Kristian Rouz — The US Federal Reserve could abandon the so-called yield curve, a key macroeconomic indicator which has been used to predict recessions for many decades. This comes as this indicator is pointing to a rapidly approaching recession, while other data suggest that an economic downturn is nowhere in sight.
The yield curve is a gap between the yields — or interest payments — on US government bonds and Treasury notes.
Yields on longer-term and shorter-term bonds vary. During an economic boom, investors pile into higher-yielding and riskier 2-year Treasuries, boosting their face value and suppressing the yield, while longer-term yields rise. The wider the gap — the healthier the economy, Fed policymakers would say.
As recession nears, investors scramble to safeguard their assets, and buy longer-term bonds, which are more stable. Longer-term yields drop, while short-term yields go up due to higher market volatility. The yield curve gap is narrowing — and might even start to invert. According to conventional wisdom among economists, that's a sure sign of a recession.
However, not any longer. The yield curve has been very narrow since mid-2017, but Trumponomics appears to be working just fine.
This enigma has inspired Fed policymakers to start looking for a new methodology that could make recessions and other economic shocks more predictable.
"We are doing a lot of work to see what metrics are there to give us signals about weakness in the marketplace. I want to make sure we do all that we can not to miss something," Raphael Bostic, President of the Federal Reserve Bank of Atlanta, said.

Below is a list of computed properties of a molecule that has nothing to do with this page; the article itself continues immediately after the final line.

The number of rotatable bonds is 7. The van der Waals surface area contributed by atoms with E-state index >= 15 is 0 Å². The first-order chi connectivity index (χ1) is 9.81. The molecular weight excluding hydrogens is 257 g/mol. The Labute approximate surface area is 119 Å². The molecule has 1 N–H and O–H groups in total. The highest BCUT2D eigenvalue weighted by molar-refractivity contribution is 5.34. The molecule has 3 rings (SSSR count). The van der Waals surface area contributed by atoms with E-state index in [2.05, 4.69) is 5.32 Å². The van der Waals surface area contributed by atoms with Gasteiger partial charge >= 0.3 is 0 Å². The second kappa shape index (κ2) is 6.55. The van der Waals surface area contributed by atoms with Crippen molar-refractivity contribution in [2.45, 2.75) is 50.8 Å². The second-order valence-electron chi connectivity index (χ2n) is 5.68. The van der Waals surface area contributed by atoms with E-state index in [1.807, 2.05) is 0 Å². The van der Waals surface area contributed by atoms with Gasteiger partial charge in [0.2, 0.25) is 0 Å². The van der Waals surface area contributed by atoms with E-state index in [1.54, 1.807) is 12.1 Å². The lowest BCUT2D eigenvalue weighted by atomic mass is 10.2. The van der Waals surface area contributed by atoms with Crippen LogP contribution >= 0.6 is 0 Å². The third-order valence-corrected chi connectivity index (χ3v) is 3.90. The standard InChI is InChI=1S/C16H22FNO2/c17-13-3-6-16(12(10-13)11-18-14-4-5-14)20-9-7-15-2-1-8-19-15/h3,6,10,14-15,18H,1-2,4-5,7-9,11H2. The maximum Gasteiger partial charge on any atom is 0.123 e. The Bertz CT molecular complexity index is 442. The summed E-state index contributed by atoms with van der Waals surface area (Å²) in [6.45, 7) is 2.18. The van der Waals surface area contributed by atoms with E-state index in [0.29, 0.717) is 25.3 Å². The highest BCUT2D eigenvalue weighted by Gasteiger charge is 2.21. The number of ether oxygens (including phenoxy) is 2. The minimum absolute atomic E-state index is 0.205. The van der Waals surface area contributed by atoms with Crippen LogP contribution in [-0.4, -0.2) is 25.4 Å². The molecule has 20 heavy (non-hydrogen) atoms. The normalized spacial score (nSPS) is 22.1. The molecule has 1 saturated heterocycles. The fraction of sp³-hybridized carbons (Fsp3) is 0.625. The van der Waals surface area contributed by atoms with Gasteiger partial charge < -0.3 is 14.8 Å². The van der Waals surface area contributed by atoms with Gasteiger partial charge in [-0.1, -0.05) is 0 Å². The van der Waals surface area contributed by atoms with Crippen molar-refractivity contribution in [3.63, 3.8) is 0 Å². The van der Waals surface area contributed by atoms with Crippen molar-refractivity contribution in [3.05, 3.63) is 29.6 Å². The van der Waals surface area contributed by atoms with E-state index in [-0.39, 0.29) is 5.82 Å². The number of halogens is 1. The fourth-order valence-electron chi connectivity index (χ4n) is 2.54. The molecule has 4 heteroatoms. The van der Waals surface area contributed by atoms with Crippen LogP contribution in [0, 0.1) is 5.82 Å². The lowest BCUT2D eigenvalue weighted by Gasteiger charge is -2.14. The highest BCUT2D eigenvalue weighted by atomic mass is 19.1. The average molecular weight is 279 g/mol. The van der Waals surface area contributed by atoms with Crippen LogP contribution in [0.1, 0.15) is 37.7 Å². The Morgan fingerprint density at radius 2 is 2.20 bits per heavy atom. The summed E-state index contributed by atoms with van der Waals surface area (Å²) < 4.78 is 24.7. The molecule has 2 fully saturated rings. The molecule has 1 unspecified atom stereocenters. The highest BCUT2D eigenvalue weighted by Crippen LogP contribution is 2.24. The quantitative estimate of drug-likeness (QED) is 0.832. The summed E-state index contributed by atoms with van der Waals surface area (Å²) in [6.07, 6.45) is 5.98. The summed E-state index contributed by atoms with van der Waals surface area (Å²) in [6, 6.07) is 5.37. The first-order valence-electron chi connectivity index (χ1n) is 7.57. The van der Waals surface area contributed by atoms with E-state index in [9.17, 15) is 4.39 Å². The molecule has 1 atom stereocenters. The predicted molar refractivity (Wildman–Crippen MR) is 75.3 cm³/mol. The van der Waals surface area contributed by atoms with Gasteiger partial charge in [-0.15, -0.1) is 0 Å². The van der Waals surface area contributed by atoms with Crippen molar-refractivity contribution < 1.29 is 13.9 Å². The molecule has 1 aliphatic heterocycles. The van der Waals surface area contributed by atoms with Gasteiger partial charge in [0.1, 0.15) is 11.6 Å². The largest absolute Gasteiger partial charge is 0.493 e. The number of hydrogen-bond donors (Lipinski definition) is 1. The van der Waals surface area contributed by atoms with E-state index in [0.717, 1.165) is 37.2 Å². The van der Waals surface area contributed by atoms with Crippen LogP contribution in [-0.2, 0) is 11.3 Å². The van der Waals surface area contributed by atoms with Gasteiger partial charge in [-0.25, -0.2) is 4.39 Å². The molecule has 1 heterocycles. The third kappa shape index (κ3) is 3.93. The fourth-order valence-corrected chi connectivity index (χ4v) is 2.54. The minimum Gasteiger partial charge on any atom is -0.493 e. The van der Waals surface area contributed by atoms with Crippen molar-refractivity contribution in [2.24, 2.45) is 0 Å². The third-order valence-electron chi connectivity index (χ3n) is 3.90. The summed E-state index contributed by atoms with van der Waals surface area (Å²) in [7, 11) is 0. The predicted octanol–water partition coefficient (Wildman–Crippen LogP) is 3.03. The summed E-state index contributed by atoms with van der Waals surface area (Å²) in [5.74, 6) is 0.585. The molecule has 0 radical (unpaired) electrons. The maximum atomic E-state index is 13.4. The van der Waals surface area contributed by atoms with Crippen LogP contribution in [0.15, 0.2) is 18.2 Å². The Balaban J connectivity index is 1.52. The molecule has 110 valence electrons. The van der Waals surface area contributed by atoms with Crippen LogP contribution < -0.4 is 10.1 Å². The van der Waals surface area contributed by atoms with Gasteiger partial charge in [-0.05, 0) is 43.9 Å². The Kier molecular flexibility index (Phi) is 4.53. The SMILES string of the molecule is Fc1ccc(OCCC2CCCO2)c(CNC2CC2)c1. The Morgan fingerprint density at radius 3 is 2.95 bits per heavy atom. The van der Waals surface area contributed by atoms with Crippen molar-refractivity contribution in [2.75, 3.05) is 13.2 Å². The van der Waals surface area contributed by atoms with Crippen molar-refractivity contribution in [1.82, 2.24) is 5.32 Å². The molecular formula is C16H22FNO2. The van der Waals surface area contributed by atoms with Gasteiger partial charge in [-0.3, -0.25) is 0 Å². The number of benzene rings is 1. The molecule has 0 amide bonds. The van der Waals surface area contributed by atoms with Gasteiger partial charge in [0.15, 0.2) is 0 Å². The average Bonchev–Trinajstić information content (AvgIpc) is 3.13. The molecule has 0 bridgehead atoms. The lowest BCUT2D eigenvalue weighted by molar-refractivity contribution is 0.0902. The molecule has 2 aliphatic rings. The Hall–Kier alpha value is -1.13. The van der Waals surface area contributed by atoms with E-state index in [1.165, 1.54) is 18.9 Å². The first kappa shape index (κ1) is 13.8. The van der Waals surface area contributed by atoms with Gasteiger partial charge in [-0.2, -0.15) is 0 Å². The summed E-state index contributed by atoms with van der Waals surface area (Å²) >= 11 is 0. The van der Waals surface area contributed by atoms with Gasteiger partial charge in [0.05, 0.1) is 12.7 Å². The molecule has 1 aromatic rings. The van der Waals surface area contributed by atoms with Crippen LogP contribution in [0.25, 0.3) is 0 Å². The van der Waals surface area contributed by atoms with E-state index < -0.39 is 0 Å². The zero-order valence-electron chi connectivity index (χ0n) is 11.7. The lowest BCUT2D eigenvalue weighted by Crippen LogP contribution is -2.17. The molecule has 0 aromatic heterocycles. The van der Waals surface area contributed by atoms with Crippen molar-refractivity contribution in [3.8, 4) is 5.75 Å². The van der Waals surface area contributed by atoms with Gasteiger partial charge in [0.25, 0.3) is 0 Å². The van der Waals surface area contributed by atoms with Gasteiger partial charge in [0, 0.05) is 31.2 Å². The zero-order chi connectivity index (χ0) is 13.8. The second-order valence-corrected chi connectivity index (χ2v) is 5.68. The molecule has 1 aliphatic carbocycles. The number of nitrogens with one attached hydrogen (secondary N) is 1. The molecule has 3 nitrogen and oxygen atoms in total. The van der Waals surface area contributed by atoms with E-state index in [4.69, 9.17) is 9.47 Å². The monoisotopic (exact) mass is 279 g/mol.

According to the hard data, the US economy is confidently stretching its 10-year business cycle with a robust acceleration, as economic gowth settled at 2 percent year-on-year in the first quarter, while Q2 projections put it at roughly 4 percent.
But some investors are expecting the yield curve to finally invert, with near-term bonds (2-year Treasuries) yielding more that longer-term ones (10-year notes) as soon as in the middle of next year.
This, according to Morgan Stanley analysts, is happening due to the enormous Fed holdings of the US government debt (some $4.37 trln). The bloated Fed balance sheet — which increased from $0.9 trln to $4.5 trln between 2008 and 2015 — has distorted bond market dynamics.
This, in turn, likely broke the yield curve as a reliable recession indicator.
"Investors are underestimating the size of the SOMA (the Fed's System Open Market Account) portfolio," Sam Elprince of Morgan Stanley's analytical team suggested in a recent report.
Now, the Fed is only able to reduce its bond portfolio at a slow and gradual pace — as a massive one-time dumping of trillions in government bonds could capsize both the banking sector and the federal budget. However, the central banking system needs accurate recession indicators for its everyday work. And if the old one is broken, you get a new one as a replacement.
What is the Fed going to do about it? A methodology change is most certain, but so far it is unclear what indicator, unrelated to the macroeconomic statistics, could be used as a proxy for near-term economic growth projections.
Fed analysts say yield curves between short-term bonds could be more accurate, as they don't take into account the longer-term bond indicators distorted by the Fed's holdings of US government debt.
Another option could be the discrepancy between yields on commercial bonds. However, in this case, private-sector volatility, such as company collapse due to corporate mismanagement, could be a nuisance.
Meanwhile, the gap between 10-year and 2-year Treasury yields was below 0.3 percent this week, which is less than on the eve of the Great Recession back in 2007. Some Fed economists take this seriously, although they can't quite explain what could throw the robust US economy into a sudden recession at this point.